Leaving Isidor on the floor clutching his side looking confused and dazed, Potter popped a cigarette into the corner of his mouth and left the signal box.
Within minutes, we had gathered outside. Murphy, as we had come to expect, was standing off to one side on his own, his pipe drooping from between his lips. Thick clouds of smoke tumbled from it and disappeared into the night sky. The moon hung high above, flat and round-looking, like a giant silver disc. Isidor stood with his rucksack and crossbow slung over his back and glared at Potter. Before another series of insults could be exchanged between them, Murphy was walking away.
“This way,” he said over his shoulder and was gone.
We followed him into the night, making our way across the deserted level crossing and into a nearby field. Potter trailed behind, silent and brooding. Luke walked beside me and I felt uncomfortable. It was the thought of what had taken place between Potter and me in the outhouse that made me feel like I had betrayed him.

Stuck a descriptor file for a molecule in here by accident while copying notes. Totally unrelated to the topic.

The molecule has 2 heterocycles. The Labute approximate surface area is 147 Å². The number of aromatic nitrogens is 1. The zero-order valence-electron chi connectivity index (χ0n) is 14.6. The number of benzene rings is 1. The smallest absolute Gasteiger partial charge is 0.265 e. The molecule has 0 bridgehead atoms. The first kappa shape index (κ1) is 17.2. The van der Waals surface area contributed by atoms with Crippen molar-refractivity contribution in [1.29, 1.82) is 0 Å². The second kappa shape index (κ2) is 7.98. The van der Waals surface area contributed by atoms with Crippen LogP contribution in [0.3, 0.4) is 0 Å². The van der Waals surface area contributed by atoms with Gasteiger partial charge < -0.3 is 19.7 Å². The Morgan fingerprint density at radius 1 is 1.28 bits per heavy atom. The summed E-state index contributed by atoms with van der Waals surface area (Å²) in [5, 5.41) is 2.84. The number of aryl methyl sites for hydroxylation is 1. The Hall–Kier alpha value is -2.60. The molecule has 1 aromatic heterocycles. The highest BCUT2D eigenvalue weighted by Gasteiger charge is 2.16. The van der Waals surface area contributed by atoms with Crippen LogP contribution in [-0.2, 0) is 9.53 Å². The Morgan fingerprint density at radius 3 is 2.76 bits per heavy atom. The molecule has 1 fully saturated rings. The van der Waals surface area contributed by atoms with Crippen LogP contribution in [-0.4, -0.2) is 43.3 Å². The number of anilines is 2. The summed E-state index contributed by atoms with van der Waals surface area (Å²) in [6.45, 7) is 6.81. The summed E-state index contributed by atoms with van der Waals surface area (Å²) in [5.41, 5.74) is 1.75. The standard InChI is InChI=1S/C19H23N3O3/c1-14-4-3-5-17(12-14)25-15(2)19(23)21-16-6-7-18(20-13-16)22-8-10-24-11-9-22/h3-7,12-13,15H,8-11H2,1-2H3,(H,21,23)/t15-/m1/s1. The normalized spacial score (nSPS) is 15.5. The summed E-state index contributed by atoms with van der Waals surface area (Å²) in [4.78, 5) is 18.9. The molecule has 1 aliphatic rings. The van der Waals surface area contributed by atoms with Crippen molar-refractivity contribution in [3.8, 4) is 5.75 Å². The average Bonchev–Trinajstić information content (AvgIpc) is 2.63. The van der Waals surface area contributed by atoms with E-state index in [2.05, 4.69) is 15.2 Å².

But I pushed Potter away, I tried to tell myself. But who was I trying to kid? I knew deep inside where those secrets lay – the ones that you don’t like to get out and examine too closely – the ones where I’d enjoyed being kissed by Potter and I’d enjoyed kissing him back even more. There was so much about the guy that infuriated me – made me angry – but when he held me, kissed me, pulled me close against him, I felt nervous, scared, and excited all at the same time. He was what I guess you would call a ‘turn-on.’ But I knew that wasn’t enough for me. I’d never really been attracted to guys like Potter – the wise-guy – I’d seen too many of my friends get hurt by men like him, and I wasn’t going to let that happen to me. Luke was the sorta guy I usually went for, dependable, loyal and honest.